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UKRAINE

How people in Austria can help Ukraine

Russia's invasion of Ukraine has left many people facing war in their hometown, and hundreds of thousands of others have become refugees overnight. There are ways to give concrete help from Austria.

How people in Austria can help Ukraine
You can help Ukraine by showing solidarity, by donating money, time or needed items. Photo by Attila KISBENEDEK / AFP

When considering making a donation or lending a hand, there are a few things to keep in mind. 

Before you think about what to donate, take a look at what is needed. Most organisations publish lists of the items or type of support they need or share these via volunteers, and these needs may change over time, so you should check these to make sure your help is effective.

If you’re giving material donations, organise them as best you can to help save volunteers time on logistics – for example by using separate, labelled bags for clothing for different ages, for medicines, and food. Make sure you aren’t donating food that’s past its best before date or clothing which is soiled or unsuitable for the season.

This list includes some of the well-established organisations and charities in Austria and further afield, which have long been working with people in Ukraine and/or with refugees arriving to Austria. There may also be people in your local area who are working directly and independently to support refugees.

If you give money to an individual claiming to be helping, do what you can to verify they are legitimate, because unfortunately scammers may take advantage of a crisis. Austria’s Interior Ministry advises against bringing supplies to the borders of Ukraine or into Ukraine yourself, instead recommending making donations to recognised aid organisations to ensure the items that are actually needed get there.

International and Austria-wide organisations

Supporting Ukrainian media: Reporters and journalists on the ground in Ukraine are working under extreme condition to keep their population and the world updated on the war.

Several media partners and media support organisations across Europe have organised a fundraiser on GoFundMe to support the country’s independent media, and you can also donate directly to independent news organisation the Kyiv Independent.

Two Austrian charities with long-standing work in Ukraine are Volkshilfe and Nachbar in Not.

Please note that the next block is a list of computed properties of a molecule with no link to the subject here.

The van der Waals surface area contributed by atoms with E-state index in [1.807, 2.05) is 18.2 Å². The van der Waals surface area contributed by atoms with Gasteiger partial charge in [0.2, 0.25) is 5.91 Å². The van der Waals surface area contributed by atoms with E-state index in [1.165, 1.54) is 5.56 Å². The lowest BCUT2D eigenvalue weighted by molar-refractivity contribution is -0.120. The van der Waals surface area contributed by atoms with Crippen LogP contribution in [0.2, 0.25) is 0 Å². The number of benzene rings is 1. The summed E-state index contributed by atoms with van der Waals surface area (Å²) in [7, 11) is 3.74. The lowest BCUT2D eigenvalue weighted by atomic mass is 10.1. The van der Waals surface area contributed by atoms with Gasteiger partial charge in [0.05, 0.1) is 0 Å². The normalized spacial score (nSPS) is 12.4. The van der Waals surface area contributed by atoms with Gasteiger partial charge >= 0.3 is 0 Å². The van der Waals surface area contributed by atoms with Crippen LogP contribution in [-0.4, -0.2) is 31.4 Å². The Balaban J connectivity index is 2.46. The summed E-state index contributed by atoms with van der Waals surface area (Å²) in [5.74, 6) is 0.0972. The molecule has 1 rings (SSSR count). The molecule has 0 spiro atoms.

Voices of Children is a Ukrainian organisation which supports children affected by war, in particular through psychological support.

The charity Caritas is distributing food and fuel supplies, and a €25 donation provides an emergency aid package.

The Red Cross is also supporting people in Ukraine with much-needed supplies and you can send a donation.

SOS Kinderdorf has been active in the region for over 20 years giving support for children.

And the NGO Doctors Without Borders has an Austrian branch, where you can donate to support their efforts in Ukraine.

Host a displaced person from Ukraine

The war has turned hundreds of thousands of people into refugees overnight, and one way to help is to offer accommodation if you can. 

The Elinor network as well as Facebook groups such as Host a Sister (international) and the German-language group Wohnraum für die flüchtende Ukrainer*innen/ житло для бiжинцiв з Украïни have been used to find accommodation for displaced people, as well as Austrian Facebook groups for international residents.

However, in Austria, there is now a nationwide coordination centre which you can email at [email protected] to indicate that you have space. If you host a refugee, ask Austrian authorities about information you can give them about the process for registration in Austria.

It might be crucial for them to be registered as a refugee in order to receive necessary help, including medical care, and avoid them falling through any bureaucratic gaps.

Vienna

Train of Hope – organisation supporting refugees in Austria and asking for donations. On their Facebook page they are asking for donations to provide accommodation for refugees, which is being provided at cost price by a Vienna hotel.

St Barbara’s Church, a Ukrainian church in central Vienna, is also collecting donations. There is currently no information on their website about the collection, but volunteers on the site are collecting a range of items including medicines and food.

Salzburg

Salzburg’s Polish Cultural Association has been coordinating donations to be sent to Austria’s border with Poland, with updated regularly shared on their social media platforms.

The organisation Flüchtlinge – Willkommen in Salzburg is also sharing updates on how you can help in the city.

Graz

The Ukrainischer Kulturverein in Graz (Ukrainian Cultural Association) has organised an anti-war demonstration in the city and is collecting donations.

Join demonstrations to show your support

Demonstrations in solidarity with Ukraine are being held across the country, and these are a way to show your local Ukrainian community that they have support (and people in Ukraine, since the reports of international demonstrations will reach them too), as well as to put pressure on Austrian lawmakers to continue doing what they can to support Ukrainians.

What is The Local doing?

In the wake of Russia’s invasion, accurate information is more important than ever. But journalists working in the country are facing unprecedented challenges.